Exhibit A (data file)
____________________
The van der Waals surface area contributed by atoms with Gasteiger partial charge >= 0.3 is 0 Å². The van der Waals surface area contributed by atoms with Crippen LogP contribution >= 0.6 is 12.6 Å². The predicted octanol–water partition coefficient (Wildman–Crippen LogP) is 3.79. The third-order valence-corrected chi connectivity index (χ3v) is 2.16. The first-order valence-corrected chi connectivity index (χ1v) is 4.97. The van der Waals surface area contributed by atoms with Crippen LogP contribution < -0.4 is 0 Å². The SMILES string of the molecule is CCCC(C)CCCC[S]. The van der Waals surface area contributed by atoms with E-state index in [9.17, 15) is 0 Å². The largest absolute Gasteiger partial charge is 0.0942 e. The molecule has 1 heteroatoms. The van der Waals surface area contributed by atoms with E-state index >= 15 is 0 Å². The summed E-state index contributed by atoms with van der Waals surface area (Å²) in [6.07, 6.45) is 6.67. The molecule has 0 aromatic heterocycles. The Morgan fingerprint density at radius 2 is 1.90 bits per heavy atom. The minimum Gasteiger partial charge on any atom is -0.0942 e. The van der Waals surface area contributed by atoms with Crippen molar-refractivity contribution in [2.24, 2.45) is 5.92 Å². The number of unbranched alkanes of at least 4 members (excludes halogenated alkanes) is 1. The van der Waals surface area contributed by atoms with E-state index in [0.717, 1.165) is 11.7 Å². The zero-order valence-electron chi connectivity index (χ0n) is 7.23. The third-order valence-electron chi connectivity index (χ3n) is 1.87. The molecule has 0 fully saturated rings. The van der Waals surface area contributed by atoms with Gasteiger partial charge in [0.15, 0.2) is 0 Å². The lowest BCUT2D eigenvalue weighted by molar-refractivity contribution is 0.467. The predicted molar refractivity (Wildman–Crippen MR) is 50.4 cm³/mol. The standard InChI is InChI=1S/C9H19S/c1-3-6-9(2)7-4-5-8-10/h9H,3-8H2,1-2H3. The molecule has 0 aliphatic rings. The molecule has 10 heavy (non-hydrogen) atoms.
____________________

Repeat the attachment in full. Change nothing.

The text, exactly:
The van der Waals surface area contributed by atoms with Gasteiger partial charge >= 0.3 is 0 Å². The van der Waals surface area contributed by atoms with Crippen LogP contribution >= 0.6 is 12.6 Å². The predicted octanol–water partition coefficient (Wildman–Crippen LogP) is 3.79. The third-order valence-corrected chi connectivity index (χ3v) is 2.16. The first-order valence-corrected chi connectivity index (χ1v) is 4.97. The van der Waals surface area contributed by atoms with Crippen LogP contribution < -0.4 is 0 Å². The SMILES string of the molecule is CCCC(C)CCCC[S]. The van der Waals surface area contributed by atoms with E-state index in [9.17, 15) is 0 Å². The largest absolute Gasteiger partial charge is 0.0942 e. The molecule has 1 heteroatoms. The van der Waals surface area contributed by atoms with E-state index >= 15 is 0 Å². The summed E-state index contributed by atoms with van der Waals surface area (Å²) in [6.07, 6.45) is 6.67. The molecule has 0 aromatic heterocycles. The Morgan fingerprint density at radius 2 is 1.90 bits per heavy atom. The minimum Gasteiger partial charge on any atom is -0.0942 e. The van der Waals surface area contributed by atoms with Crippen molar-refractivity contribution in [2.24, 2.45) is 5.92 Å². The number of unbranched alkanes of at least 4 members (excludes halogenated alkanes) is 1. The van der Waals surface area contributed by atoms with E-state index in [0.717, 1.165) is 11.7 Å². The zero-order valence-electron chi connectivity index (χ0n) is 7.23. The third-order valence-electron chi connectivity index (χ3n) is 1.87. The molecule has 0 fully saturated rings. The van der Waals surface area contributed by atoms with Gasteiger partial charge in [0.15, 0.2) is 0 Å². The lowest BCUT2D eigenvalue weighted by molar-refractivity contribution is 0.467. The predicted molar refractivity (Wildman–Crippen MR) is 50.4 cm³/mol. The standard InChI is InChI=1S/C9H19S/c1-3-6-9(2)7-4-5-8-10/h9H,3-8H2,1-2H3. The molecule has 0 aliphatic rings. The molecule has 10 heavy (non-hydrogen) atoms.